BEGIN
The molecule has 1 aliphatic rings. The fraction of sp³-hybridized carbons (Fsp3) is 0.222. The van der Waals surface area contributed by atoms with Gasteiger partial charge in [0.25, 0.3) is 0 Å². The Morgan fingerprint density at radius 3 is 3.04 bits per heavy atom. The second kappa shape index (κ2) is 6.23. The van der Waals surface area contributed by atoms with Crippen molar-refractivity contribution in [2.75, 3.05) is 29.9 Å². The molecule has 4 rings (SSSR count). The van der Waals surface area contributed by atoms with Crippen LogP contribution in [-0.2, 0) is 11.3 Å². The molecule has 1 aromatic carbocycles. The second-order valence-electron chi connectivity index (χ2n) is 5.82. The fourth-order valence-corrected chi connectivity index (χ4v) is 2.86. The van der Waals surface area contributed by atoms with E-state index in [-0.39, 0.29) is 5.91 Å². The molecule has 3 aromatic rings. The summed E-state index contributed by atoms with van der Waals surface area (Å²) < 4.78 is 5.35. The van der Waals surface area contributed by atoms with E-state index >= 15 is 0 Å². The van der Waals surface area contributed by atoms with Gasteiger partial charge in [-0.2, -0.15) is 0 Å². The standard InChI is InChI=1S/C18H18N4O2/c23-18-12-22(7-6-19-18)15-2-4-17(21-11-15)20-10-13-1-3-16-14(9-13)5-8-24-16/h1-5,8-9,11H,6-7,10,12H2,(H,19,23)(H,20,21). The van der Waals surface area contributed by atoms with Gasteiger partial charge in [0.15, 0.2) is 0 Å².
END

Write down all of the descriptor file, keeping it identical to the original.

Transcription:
The molecule has 1 aliphatic rings. The fraction of sp³-hybridized carbons (Fsp3) is 0.222. The van der Waals surface area contributed by atoms with Gasteiger partial charge in [0.25, 0.3) is 0 Å². The Morgan fingerprint density at radius 3 is 3.04 bits per heavy atom. The second kappa shape index (κ2) is 6.23. The van der Waals surface area contributed by atoms with Crippen molar-refractivity contribution in [2.75, 3.05) is 29.9 Å². The molecule has 4 rings (SSSR count). The van der Waals surface area contributed by atoms with Crippen LogP contribution in [-0.2, 0) is 11.3 Å². The molecule has 1 aromatic carbocycles. The second-order valence-electron chi connectivity index (χ2n) is 5.82. The fourth-order valence-corrected chi connectivity index (χ4v) is 2.86. The van der Waals surface area contributed by atoms with E-state index in [-0.39, 0.29) is 5.91 Å². The molecule has 3 aromatic rings. The summed E-state index contributed by atoms with van der Waals surface area (Å²) < 4.78 is 5.35. The van der Waals surface area contributed by atoms with E-state index >= 15 is 0 Å². The van der Waals surface area contributed by atoms with Gasteiger partial charge in [-0.2, -0.15) is 0 Å². The standard InChI is InChI=1S/C18H18N4O2/c23-18-12-22(7-6-19-18)15-2-4-17(21-11-15)20-10-13-1-3-16-14(9-13)5-8-24-16/h1-5,8-9,11H,6-7,10,12H2,(H,19,23)(H,20,21). The van der Waals surface area contributed by atoms with Gasteiger partial charge in [0.15, 0.2) is 0 Å².